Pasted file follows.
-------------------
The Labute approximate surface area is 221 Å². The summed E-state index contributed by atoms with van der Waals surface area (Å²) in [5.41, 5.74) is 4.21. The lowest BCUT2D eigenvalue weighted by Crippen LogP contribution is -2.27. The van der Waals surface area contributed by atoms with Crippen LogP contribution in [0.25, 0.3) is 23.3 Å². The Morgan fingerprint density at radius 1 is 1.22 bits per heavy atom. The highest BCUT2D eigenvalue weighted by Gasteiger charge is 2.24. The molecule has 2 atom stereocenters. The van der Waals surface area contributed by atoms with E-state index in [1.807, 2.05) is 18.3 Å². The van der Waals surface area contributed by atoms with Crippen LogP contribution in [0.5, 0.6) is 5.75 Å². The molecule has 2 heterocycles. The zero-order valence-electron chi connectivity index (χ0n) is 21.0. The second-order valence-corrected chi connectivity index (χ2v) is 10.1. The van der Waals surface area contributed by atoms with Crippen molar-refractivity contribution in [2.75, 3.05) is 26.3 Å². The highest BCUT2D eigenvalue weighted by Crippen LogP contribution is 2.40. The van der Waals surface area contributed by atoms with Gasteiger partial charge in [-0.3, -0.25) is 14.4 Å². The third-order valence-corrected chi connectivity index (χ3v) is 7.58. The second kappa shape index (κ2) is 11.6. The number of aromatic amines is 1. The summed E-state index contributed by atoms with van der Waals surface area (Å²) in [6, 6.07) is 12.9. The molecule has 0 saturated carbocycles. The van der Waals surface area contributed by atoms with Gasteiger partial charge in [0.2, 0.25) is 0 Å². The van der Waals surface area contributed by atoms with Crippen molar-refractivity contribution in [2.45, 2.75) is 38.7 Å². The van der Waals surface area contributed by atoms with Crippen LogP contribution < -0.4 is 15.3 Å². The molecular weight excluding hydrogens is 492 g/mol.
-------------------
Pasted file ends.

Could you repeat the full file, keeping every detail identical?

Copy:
The Labute approximate surface area is 221 Å². The summed E-state index contributed by atoms with van der Waals surface area (Å²) in [5.41, 5.74) is 4.21. The lowest BCUT2D eigenvalue weighted by Crippen LogP contribution is -2.27. The van der Waals surface area contributed by atoms with Crippen LogP contribution in [0.25, 0.3) is 23.3 Å². The Morgan fingerprint density at radius 1 is 1.22 bits per heavy atom. The highest BCUT2D eigenvalue weighted by Gasteiger charge is 2.24. The molecule has 2 atom stereocenters. The van der Waals surface area contributed by atoms with E-state index in [1.807, 2.05) is 18.3 Å². The van der Waals surface area contributed by atoms with Crippen LogP contribution in [0.5, 0.6) is 5.75 Å². The molecule has 2 heterocycles. The zero-order valence-electron chi connectivity index (χ0n) is 21.0. The second-order valence-corrected chi connectivity index (χ2v) is 10.1. The van der Waals surface area contributed by atoms with Crippen molar-refractivity contribution in [2.75, 3.05) is 26.3 Å². The highest BCUT2D eigenvalue weighted by Crippen LogP contribution is 2.40. The van der Waals surface area contributed by atoms with Gasteiger partial charge in [-0.3, -0.25) is 14.4 Å². The third-order valence-corrected chi connectivity index (χ3v) is 7.58. The second kappa shape index (κ2) is 11.6. The number of aromatic amines is 1. The summed E-state index contributed by atoms with van der Waals surface area (Å²) in [6, 6.07) is 12.9. The molecule has 0 saturated carbocycles. The van der Waals surface area contributed by atoms with Gasteiger partial charge in [0.2, 0.25) is 0 Å². The van der Waals surface area contributed by atoms with Crippen molar-refractivity contribution in [2.45, 2.75) is 38.7 Å². The van der Waals surface area contributed by atoms with Crippen LogP contribution < -0.4 is 15.3 Å². The molecular weight excluding hydrogens is 492 g/mol.